The United States has seen an increase in race based indictments with 2007 recording about 37%. In addition, the enforcement data indicates an increase in charges of different pieces of legislations. Based on the proposed EFCA act, most HR managers and corporate organizations have worried about its consequential implementation (Yates, 2009). The point of contentions for the managers is enshrined on the basis that the role of managers is to advance the interest of the corporations at the expense of workers. This implies that some organizations do not consider the implication of their legislations to the employees. However, the labor laws require that human resource managers should create a workplace that is devoid of harassment and intimidation (Yates, 2009). The problem facing workers in the US cannot be solemnly blamed to the HR department, but it is a failure in the business law system that does not provide a conducive environment for the EFCA implementation. However, if the legislation is completely implemented, it is likely that it will provide various implications. There is a looming collision between the HR department and the employers regarding a possible violation of the workers’ rights. It is evident that employers have used workers ignorance to violate their rights at the workplace. As such, it is important to have a clear understanding of the workers’ rights to streamline the American business. Therefore, the EFCA is an ideal strategy to ensure that workers are informed about their rights. On the contrary, the act has highly been politicized with either part supporting their sides. In this regard, providing the strengths and weaknesses of the act will assist the legislation of the act.

Strengths and weaknesses of the act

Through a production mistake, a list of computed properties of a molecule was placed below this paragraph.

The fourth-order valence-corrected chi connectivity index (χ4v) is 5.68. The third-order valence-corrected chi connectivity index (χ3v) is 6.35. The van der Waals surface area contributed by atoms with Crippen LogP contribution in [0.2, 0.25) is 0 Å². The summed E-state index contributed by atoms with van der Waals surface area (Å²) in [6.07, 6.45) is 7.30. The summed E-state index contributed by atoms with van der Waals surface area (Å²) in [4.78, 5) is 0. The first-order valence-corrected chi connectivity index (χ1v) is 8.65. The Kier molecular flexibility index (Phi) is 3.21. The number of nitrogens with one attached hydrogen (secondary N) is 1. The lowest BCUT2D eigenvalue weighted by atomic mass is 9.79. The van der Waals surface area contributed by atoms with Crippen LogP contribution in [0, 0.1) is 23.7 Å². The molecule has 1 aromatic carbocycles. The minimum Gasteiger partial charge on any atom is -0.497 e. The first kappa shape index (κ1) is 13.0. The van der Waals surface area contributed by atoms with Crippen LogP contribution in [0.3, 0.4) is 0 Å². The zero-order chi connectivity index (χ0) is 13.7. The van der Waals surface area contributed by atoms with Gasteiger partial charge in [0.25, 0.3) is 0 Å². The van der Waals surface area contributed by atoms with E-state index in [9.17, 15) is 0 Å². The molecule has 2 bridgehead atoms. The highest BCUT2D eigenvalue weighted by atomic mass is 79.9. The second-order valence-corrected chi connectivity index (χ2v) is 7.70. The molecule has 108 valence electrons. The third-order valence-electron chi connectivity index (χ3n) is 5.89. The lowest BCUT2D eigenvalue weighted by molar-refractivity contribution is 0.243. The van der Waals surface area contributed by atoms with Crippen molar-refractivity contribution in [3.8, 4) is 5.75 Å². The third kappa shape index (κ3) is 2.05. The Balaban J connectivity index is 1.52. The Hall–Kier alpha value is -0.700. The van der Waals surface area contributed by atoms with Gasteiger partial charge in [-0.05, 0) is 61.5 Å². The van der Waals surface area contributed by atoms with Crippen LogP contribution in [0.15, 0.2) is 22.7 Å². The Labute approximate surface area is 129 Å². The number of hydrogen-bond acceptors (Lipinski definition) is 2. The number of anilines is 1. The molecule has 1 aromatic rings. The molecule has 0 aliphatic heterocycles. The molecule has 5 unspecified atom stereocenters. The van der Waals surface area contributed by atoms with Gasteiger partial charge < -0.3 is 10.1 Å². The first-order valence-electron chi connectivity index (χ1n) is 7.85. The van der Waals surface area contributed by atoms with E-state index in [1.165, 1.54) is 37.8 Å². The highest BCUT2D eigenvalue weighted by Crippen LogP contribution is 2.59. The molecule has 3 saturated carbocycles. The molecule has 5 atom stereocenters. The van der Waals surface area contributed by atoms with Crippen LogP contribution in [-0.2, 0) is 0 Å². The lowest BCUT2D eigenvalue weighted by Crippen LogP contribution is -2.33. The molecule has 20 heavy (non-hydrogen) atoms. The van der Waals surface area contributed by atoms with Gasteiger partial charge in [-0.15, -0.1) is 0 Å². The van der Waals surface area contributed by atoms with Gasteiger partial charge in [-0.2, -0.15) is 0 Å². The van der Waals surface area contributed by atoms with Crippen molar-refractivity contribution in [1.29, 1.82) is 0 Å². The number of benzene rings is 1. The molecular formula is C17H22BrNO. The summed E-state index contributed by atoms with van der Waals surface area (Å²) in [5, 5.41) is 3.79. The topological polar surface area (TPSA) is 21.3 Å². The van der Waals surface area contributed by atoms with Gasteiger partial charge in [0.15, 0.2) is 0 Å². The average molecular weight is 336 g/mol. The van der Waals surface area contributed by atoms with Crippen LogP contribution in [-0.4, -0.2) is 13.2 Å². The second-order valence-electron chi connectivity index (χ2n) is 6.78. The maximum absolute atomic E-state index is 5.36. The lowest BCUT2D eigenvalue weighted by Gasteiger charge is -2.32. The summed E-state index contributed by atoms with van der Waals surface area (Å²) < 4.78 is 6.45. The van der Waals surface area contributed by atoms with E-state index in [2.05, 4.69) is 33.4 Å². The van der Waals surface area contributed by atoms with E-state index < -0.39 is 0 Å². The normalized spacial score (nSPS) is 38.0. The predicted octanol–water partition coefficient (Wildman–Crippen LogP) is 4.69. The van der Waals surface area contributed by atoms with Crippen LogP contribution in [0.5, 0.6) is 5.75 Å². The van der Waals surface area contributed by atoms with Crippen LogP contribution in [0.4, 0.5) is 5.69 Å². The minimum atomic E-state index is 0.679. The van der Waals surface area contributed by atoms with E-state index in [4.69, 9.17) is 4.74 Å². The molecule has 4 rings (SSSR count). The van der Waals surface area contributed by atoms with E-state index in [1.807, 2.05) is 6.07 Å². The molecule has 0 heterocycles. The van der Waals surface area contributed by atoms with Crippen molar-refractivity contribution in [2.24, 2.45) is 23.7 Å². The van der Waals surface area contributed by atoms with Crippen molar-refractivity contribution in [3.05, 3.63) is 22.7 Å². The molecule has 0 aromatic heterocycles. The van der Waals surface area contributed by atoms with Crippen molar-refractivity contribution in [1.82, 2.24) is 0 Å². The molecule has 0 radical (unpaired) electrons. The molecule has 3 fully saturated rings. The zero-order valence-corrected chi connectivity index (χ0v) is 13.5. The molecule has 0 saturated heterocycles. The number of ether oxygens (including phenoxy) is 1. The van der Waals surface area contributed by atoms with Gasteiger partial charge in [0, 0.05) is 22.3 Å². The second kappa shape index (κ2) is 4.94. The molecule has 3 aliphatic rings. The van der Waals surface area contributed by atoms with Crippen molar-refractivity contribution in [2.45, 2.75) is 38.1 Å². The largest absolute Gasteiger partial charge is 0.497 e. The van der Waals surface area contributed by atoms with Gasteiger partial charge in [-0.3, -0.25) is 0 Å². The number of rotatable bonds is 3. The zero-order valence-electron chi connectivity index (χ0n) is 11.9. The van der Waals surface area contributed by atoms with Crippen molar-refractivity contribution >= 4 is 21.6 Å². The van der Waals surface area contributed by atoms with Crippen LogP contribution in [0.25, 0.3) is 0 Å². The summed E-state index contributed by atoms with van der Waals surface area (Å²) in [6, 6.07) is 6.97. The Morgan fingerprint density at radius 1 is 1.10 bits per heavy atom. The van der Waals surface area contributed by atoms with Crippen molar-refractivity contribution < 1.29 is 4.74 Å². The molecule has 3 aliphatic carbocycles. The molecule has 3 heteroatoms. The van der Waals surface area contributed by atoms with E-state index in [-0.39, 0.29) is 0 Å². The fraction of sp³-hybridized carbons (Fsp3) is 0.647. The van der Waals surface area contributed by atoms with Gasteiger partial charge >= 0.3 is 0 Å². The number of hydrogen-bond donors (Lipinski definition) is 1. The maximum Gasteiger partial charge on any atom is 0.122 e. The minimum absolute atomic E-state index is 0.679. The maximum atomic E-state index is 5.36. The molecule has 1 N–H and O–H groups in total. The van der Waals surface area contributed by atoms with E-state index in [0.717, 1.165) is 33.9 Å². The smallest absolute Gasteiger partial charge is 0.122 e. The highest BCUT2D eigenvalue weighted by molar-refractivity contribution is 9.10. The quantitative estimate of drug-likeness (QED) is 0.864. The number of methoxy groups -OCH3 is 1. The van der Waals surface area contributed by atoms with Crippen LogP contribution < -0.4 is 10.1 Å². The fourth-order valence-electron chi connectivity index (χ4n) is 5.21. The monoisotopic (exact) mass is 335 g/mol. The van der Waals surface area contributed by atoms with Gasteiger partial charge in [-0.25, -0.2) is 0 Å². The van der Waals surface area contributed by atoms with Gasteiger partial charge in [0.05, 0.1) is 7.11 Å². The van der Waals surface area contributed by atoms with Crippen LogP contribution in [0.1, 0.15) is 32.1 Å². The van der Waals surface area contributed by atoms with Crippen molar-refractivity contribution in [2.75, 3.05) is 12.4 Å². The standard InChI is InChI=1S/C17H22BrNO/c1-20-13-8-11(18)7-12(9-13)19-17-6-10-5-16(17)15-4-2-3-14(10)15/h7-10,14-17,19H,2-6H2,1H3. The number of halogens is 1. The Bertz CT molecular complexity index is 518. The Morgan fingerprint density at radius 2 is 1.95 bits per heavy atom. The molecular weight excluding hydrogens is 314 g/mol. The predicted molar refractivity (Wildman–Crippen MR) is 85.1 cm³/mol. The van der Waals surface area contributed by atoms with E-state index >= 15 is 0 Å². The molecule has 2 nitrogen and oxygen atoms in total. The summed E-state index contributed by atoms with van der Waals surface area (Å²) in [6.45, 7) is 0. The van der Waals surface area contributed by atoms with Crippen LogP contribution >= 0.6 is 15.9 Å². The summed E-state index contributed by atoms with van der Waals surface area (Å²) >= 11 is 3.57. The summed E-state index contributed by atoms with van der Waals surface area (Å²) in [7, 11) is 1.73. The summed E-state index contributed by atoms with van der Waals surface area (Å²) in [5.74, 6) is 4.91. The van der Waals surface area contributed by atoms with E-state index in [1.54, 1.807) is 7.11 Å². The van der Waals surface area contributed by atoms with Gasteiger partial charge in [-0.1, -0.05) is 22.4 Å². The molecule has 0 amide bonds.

Trade unions have an integral role to play in achieving workers equity and foster the community strength. Denying the workers rights to voice their concerns at the workplace restricts the work standards. In such advanced situations, workers keep on hooping from one job to the other. Sometimes, employees opt for low paying jobs with a better workplace environment instead of a high paying job that has severe work environment. The essence of a good work environment is to unite the voice of workers. As such, the trade unions have a significant role to promote the middle class and spur development among the citizens. In this case, a business environment that empowers its trade union is likely to establish a society that experiences low poverty indices, crime, and poor schools. Secondly, powerful trade unions will compel the employers to give a fair remuneration to the workers. This is achieved through a solid negotiation process that is provided by the power of a consolidated trade union. The United States business community is set to benefit from perennial wage inequalities. Based on these advantages provided by a strong trade union, it is important to implement the EFCA. This act is aimed at ensuring that workers negotiate with the employers with a much consolidated and stronger voice that makes the negotiation process more significant. However, the challenge to this achievement is provided by an employer culture that does not allow workers to unite and establish unions with their fellow colleagues. On the other hand, the American business community is developed on the thought of “us vs. them” which is an employer strategy to handle the employees.  Therefore, the EFCA is the right piece of legislation that will empower the employees and promote economic development in the United States.